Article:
Re: [TLS] HTTPS client-certificate-authentication in browsers

Peter Gutmann <pgut001@cs.auckland.ac.nz> Fri, 29 July 2011 06:39 UTC

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From: Peter Gutmann <pgut001@cs.auckland.ac.nz>
To: mrex@sap.com
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Date: Fri, 29 Jul 2011 18:39:16 +1200
Cc: tls@ietf.org
Subject: Re: [TLS] HTTPS client-certificate-authentication in browsers
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Martin Rex <mrex@sap.com>; writes:

>I don't know what particular issue banks have with their weird threat model 
>here in Germany, I'm unable to find an even remotely reasonable explanation 
>why so many of them are suddenly violently determined to completely kill any 
>of their existing paper-based TANs, including iTANs that they introduced just
>a few years ago, aggressively touted as something that you need.

This has been covered in a number of journal/magazine articles, for example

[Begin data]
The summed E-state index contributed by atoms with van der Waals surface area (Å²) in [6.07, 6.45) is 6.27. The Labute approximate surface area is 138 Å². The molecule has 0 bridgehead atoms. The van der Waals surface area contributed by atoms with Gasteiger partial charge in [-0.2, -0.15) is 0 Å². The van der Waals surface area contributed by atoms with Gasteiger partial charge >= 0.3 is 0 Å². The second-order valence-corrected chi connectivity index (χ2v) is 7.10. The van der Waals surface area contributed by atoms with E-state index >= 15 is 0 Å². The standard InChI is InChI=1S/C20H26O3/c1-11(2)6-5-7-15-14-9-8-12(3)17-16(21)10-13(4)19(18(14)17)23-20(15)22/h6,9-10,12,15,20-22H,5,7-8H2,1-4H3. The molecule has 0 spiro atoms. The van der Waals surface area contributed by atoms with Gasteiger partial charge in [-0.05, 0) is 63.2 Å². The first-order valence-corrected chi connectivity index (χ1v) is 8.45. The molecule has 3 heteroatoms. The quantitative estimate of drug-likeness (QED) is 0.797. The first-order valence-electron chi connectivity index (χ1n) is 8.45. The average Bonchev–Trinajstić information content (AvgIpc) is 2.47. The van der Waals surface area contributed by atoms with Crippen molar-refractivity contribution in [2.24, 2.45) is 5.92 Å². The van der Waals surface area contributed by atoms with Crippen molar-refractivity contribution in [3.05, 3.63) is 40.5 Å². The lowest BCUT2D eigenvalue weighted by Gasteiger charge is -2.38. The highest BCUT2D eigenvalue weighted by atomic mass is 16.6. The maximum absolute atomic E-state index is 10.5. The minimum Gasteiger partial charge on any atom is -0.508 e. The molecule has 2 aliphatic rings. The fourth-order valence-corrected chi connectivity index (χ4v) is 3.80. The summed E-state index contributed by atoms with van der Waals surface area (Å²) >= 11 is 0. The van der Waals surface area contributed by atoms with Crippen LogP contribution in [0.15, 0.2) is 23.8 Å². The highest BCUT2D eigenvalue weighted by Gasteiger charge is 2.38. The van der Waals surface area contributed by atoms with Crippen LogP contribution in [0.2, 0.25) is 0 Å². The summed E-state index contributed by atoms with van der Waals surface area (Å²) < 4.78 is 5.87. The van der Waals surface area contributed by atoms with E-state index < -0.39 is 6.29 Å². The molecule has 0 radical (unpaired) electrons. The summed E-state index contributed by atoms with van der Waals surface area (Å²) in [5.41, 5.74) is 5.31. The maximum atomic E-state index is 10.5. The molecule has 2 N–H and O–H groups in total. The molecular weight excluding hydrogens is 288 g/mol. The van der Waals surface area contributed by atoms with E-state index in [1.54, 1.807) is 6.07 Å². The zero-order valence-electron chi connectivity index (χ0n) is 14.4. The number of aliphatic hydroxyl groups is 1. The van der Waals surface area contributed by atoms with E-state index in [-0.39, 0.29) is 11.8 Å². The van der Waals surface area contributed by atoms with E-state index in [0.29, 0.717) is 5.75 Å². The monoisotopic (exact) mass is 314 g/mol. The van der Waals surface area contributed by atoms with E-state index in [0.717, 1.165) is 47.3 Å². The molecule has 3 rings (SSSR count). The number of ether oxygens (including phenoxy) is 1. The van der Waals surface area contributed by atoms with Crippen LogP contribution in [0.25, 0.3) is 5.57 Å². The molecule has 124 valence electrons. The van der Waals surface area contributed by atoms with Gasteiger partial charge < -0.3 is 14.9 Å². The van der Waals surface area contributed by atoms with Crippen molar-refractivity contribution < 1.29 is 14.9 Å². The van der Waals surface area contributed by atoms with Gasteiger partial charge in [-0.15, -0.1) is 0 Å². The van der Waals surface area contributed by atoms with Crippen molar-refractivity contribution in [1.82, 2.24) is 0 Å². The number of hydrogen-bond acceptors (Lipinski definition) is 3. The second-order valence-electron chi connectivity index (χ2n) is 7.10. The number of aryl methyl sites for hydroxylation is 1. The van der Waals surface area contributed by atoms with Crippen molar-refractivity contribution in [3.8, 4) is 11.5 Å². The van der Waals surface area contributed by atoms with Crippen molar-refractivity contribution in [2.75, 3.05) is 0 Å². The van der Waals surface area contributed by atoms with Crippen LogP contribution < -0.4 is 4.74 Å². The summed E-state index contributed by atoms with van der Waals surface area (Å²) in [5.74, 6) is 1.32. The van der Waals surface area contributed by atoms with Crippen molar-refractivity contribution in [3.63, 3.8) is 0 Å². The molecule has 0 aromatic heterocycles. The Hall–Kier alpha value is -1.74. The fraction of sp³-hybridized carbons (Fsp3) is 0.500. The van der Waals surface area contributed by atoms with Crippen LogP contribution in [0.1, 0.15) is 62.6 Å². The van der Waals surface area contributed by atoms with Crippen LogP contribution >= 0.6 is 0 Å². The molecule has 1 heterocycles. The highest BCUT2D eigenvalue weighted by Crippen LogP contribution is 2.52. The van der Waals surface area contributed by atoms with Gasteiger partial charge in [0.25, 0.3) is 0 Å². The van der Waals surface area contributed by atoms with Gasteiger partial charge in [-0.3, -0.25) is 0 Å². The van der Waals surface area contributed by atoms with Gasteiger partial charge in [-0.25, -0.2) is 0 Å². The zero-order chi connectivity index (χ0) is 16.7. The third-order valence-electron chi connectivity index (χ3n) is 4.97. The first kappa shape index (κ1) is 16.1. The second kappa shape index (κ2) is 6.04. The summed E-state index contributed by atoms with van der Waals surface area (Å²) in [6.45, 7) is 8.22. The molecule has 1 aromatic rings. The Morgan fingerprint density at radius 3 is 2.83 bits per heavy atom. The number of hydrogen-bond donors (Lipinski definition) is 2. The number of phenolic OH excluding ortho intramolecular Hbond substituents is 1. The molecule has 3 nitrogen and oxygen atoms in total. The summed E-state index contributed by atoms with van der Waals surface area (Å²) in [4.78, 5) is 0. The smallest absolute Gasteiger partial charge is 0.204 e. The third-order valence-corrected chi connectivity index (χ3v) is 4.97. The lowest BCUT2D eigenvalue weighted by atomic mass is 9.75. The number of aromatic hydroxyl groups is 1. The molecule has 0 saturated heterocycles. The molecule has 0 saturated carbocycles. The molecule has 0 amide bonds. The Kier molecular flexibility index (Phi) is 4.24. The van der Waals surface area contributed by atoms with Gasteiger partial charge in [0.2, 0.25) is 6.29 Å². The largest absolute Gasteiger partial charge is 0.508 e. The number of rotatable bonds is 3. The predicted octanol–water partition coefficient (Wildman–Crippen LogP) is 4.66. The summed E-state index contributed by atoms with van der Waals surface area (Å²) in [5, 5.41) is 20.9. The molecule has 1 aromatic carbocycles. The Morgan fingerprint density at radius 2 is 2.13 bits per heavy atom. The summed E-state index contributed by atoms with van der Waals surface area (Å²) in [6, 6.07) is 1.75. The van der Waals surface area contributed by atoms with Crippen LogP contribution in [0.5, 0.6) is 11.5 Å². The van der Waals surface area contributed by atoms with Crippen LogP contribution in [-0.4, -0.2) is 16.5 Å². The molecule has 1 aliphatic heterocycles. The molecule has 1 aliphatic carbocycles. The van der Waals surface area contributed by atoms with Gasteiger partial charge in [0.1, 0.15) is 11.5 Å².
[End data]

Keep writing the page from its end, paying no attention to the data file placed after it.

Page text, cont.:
there was a fairly comprehensive one in c't in the middle of last year on 
this.  Since paper-based TANs aren't tied in any way to the transaction 
they're authenticating, they're vulnerable to both phishing attacks and MITB 
attacks.  iTANs were introduced to counter straight phishing (ask for the next 
n TANs), the attackers countered with more aggressive TAN phishing and MITB, 
and the response to that was mTANs and tokens.  So German banks are actively 
tracking threats as they evolve and responding to them, which few other banks 
seem to be doing (or at least if they are, it's not documented anywhere).

This is probably why US phishing losses are a staggering *six hundred times* 
higher than German ones.  In Germany the banks try and address evolving 
threats.  In the US the banks take their customers to court when they become 
victims of poor banking security.

Peter.